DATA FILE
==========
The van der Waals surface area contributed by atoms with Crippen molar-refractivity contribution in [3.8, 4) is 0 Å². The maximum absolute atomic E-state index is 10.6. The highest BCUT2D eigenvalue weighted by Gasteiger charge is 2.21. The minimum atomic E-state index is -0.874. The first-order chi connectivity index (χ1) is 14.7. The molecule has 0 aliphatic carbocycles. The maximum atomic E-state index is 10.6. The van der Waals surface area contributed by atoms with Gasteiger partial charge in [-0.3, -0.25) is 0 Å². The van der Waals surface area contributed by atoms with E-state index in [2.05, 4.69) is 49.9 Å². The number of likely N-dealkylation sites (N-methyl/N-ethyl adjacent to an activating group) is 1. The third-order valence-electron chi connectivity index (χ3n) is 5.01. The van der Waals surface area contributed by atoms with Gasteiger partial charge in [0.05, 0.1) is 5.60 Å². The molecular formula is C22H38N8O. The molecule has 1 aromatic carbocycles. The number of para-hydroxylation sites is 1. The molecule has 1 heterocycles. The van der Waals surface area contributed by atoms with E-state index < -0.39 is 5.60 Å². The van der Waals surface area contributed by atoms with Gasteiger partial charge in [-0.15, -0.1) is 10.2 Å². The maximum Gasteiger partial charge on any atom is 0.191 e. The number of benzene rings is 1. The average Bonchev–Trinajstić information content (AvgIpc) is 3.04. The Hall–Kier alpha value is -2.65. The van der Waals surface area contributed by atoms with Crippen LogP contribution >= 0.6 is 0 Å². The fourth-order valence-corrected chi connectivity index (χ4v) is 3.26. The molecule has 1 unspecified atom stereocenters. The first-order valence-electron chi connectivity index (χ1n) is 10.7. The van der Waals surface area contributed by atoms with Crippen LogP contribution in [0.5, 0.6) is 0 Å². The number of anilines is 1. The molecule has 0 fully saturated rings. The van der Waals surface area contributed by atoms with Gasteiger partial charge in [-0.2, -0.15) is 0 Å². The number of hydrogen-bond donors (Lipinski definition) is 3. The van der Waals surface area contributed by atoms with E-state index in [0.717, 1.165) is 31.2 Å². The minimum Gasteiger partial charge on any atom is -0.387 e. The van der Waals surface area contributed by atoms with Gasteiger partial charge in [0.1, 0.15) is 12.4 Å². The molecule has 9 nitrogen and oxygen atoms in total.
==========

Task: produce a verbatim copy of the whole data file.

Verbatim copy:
The van der Waals surface area contributed by atoms with Crippen molar-refractivity contribution in [3.8, 4) is 0 Å². The maximum absolute atomic E-state index is 10.6. The highest BCUT2D eigenvalue weighted by Gasteiger charge is 2.21. The minimum atomic E-state index is -0.874. The first-order chi connectivity index (χ1) is 14.7. The molecule has 0 aliphatic carbocycles. The maximum atomic E-state index is 10.6. The van der Waals surface area contributed by atoms with Gasteiger partial charge in [-0.3, -0.25) is 0 Å². The van der Waals surface area contributed by atoms with E-state index in [2.05, 4.69) is 49.9 Å². The number of likely N-dealkylation sites (N-methyl/N-ethyl adjacent to an activating group) is 1. The third-order valence-electron chi connectivity index (χ3n) is 5.01. The van der Waals surface area contributed by atoms with Gasteiger partial charge in [0.05, 0.1) is 5.60 Å². The molecular formula is C22H38N8O. The molecule has 1 aromatic carbocycles. The number of para-hydroxylation sites is 1. The molecule has 1 heterocycles. The van der Waals surface area contributed by atoms with E-state index < -0.39 is 5.60 Å². The van der Waals surface area contributed by atoms with Gasteiger partial charge in [-0.15, -0.1) is 10.2 Å². The maximum Gasteiger partial charge on any atom is 0.191 e. The number of benzene rings is 1. The average Bonchev–Trinajstić information content (AvgIpc) is 3.04. The Hall–Kier alpha value is -2.65. The van der Waals surface area contributed by atoms with Crippen LogP contribution >= 0.6 is 0 Å². The fourth-order valence-corrected chi connectivity index (χ4v) is 3.26. The molecule has 1 unspecified atom stereocenters. The first-order valence-electron chi connectivity index (χ1n) is 10.7. The van der Waals surface area contributed by atoms with Crippen LogP contribution in [0.5, 0.6) is 0 Å². The number of anilines is 1. The molecule has 0 fully saturated rings. The van der Waals surface area contributed by atoms with Gasteiger partial charge in [-0.2, -0.15) is 0 Å². The number of hydrogen-bond donors (Lipinski definition) is 3. The van der Waals surface area contributed by atoms with E-state index in [0.717, 1.165) is 31.2 Å². The minimum Gasteiger partial charge on any atom is -0.387 e. The van der Waals surface area contributed by atoms with Gasteiger partial charge in [0.1, 0.15) is 12.4 Å². The molecule has 9 nitrogen and oxygen atoms in total.